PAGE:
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"Unputdownable"

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Have you read any unputdownable books lately?

Yes, unputdownable may be an unfamiliar term to some of our blog readers, and while you won’t see this word in every dictionary, it is an attention-grabbing alternative to other more familiar (the overused and blasé, “a real page turner”) expressions used to describe a book that shaped an impactful reading experience.

For me, the most recent unputdownable book was Bob Dylan’s Chronicles: Volume One.  In this mesmerizing autobiography, Dylan (or Bob, as I now refer to him after getting to know him so well) jumps around with time periods in his career, giving readers an intimate glimpse into key moments in his unprecedented musical journey.  As a solo artist, Bob’s gift of crafting impactful songs is unmatched, and his major influence on music is well documented.  This book makes it clear that Bob’s ability to tell stories and paint pictures with words is not limited to songs.          

Okay, l had my Saturday all mapped out.  I would go grocery shopping, pay some bills, and give my mother a call.  Well, all that changed.  I figured I'd read a few pages of Chronicles: Volume One before heading out of the house.  But I was hooked from the first paragraph and could not bring myself to put the book aside for a later session.  Nothing, not even the numerous phone calls I received on both of my phones during the next five hours could win out over my curiosity to discover what Bob would reveal next.  Well, I'm happy to report that my unputdownable experience was well worth putting off my plans for later in the day.  I don’t know when Bob will publish Chronicles: Volume Two, but I plan to add it to my evergrowing book collection the day it arrives in my local Barnes & Noble.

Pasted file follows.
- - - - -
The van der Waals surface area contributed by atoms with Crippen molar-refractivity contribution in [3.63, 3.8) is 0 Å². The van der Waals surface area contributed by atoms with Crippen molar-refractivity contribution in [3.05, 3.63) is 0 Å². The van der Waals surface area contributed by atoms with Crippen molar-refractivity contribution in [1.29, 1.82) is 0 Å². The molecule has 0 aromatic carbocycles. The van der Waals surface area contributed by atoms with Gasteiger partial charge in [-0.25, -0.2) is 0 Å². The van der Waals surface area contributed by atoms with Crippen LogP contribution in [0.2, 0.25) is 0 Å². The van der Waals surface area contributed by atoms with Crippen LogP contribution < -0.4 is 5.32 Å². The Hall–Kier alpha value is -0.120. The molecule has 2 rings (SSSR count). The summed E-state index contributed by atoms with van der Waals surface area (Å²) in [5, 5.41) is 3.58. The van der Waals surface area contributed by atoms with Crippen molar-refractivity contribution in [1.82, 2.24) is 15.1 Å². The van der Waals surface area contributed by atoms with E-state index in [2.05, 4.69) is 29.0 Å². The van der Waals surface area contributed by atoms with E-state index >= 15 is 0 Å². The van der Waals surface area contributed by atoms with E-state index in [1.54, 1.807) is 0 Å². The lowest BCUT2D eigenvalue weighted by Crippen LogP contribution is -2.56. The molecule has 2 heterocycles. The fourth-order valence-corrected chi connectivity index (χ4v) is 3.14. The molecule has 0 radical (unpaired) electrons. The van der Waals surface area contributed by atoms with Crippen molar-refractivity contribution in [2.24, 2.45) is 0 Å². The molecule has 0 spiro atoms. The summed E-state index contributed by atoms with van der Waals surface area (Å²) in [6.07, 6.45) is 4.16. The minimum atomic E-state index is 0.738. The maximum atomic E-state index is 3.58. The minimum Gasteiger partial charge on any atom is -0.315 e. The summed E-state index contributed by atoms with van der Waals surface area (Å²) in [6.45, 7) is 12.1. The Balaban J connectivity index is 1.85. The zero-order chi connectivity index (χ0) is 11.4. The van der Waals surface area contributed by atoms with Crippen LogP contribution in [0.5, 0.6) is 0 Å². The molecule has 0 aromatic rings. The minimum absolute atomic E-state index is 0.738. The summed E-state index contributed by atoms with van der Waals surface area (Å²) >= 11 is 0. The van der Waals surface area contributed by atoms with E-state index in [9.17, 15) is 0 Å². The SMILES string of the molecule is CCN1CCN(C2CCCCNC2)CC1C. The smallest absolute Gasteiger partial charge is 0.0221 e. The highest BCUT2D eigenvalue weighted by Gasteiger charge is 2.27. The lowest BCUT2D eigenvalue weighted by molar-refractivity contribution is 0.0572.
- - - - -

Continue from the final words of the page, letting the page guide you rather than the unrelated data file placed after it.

Reading is always rewarding, and most of us have favorite topics and/or authors we enjoy exploring (mine are World War II history and musician biographies).  Even if the book you just finished is not the best you've ever read, hopefully, impressions were made and you gained new thoughts and ideas that enrich you in some way.

When you dive into a book that's so intriguing you virtually ignore all that is around you, you discover what "unputdownable" is all about. 

 Have you read any unputdownable books lately?

 

22 Comments
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My "unputdownables" are the Harry Potter series. I have a really hard time finding a great "unputdownable", but boy when I do, I sure enjoy it! Great post Jim!